Choreographing the Competitive Dance

Planning Moves in a Competitive Environment

By David Yesford(傅大卫)

Several months ago, I found myself in a dance hall in the middle of Moscow. It was Tango Night! I could see that it was a very structured, disciplined dance. With limited tango skills, I was able to watch and enjoy the wonder of a dance floor moving in front of me, everyone reacting to everyone else as the music played.

To choreograph the competitive dance that happens in every selling situation, you first need to understand why people are out on the dance floor in the first place. That sits squarely in understanding what the customer values. Specifically, you need to understand the issues or problems that have direct impact on the customer’s business performance, where they feel the fire to take action, and their most compelling business issue. You also need to understand clearly what the customer values with respect to a solution. Once you have this compelling business issue demanding action, and the customer’s characteristics of an ideal solution, you can now draw the borders of the dance floor. Price (Y axis) includes things like acquisition costs, life cycle, switching costs, or maybe some other industry-specific factors. Performance (X axis) includes ease of purchase and acquisition, product features and delivery, business impact, or even personal impact. The more descriptive you are here around the customer’s understanding of an ideal solution and your (and your competitors’) alignment with those descriptors, the better you are able to choreograph the moves.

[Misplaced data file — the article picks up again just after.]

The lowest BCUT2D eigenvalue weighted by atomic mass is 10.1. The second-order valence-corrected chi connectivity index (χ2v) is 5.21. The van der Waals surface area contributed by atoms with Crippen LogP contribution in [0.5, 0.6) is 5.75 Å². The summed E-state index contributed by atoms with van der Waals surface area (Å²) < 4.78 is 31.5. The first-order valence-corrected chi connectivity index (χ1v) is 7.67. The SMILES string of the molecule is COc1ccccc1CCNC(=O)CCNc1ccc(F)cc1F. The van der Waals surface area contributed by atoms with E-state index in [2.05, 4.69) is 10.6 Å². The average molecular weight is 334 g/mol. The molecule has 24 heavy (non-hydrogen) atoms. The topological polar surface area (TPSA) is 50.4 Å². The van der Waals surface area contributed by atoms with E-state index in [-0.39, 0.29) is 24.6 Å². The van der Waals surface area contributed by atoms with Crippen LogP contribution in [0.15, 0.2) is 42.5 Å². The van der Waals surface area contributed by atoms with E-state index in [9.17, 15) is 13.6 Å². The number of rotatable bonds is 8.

Take a moment to plot your customer, yourself, and your competitors on this newly defined dance floor with the Price and Performance axes setting the boundaries. Where are you, compared to how the customer defines value? Where are the other competitors? It’s important that you plot these positions based not on what you think about your Price and Performance, but on what you believe the customer thinks about it.

Step back and look at the dance floor. Where is everyone? Now, consider your strategy to outmaneuver the competition.

  • Can you Pursue? If so, go head-to-head on price, features, delivery, etc.
  • Can and should you Reconfigure your offering? If so, change your offering to better align with the customer.
  • Can and should you Reframe? Help the customer see the situation differently—but only if it serves their interests and yours.
  • If none of these three are right, even in combination, consider having a go/no-go discussion with your sales manager.

No matter what strategy you choose from the three above, remember that everyone moves. If you Pursue, Reconfigure, or Reframe, consider how the customer will react and how your competitors will react. You are choreographing a dance, so you cannot just consider one move. You have to anticipate and think ahead several moves. Executing this with discipline—the discipline of a dance like the tango—should give you a new framework to use as you focus on meeting your customers’ needs, priorities, and interests better than the competition!

David Yesford(傅大卫)

作为Wilson Learning 全球资深副总裁、亚太地区董事总经理,傅大卫有着30多年在全球范围内发展和实施人力绩效解决方案的经验。 傅大卫先生总能以其宝贵经验、策略方向和全球视角为客户和团队带来价值。多年来,他在Wilson Learning的核心领域——销售、领导力、e-learning和策略咨询业务上扮演着重要的角色。

傅大卫先生是多部书籍的合著者,其中包括《双赢销售》(Win-Win Selling),《灵活多变的销售人员》(Versatile Selling),《社交风格手册》(Social Styles Handbook),《销售培训2》(Traning Book 2)等。并在美国、欧洲、拉丁美洲、亚太地区的商业出版物中发表了多篇文章。他经常被邀请在国际性会议上做有关销售、领导力、员工和客户参与度提升、品牌和战略实施的演讲。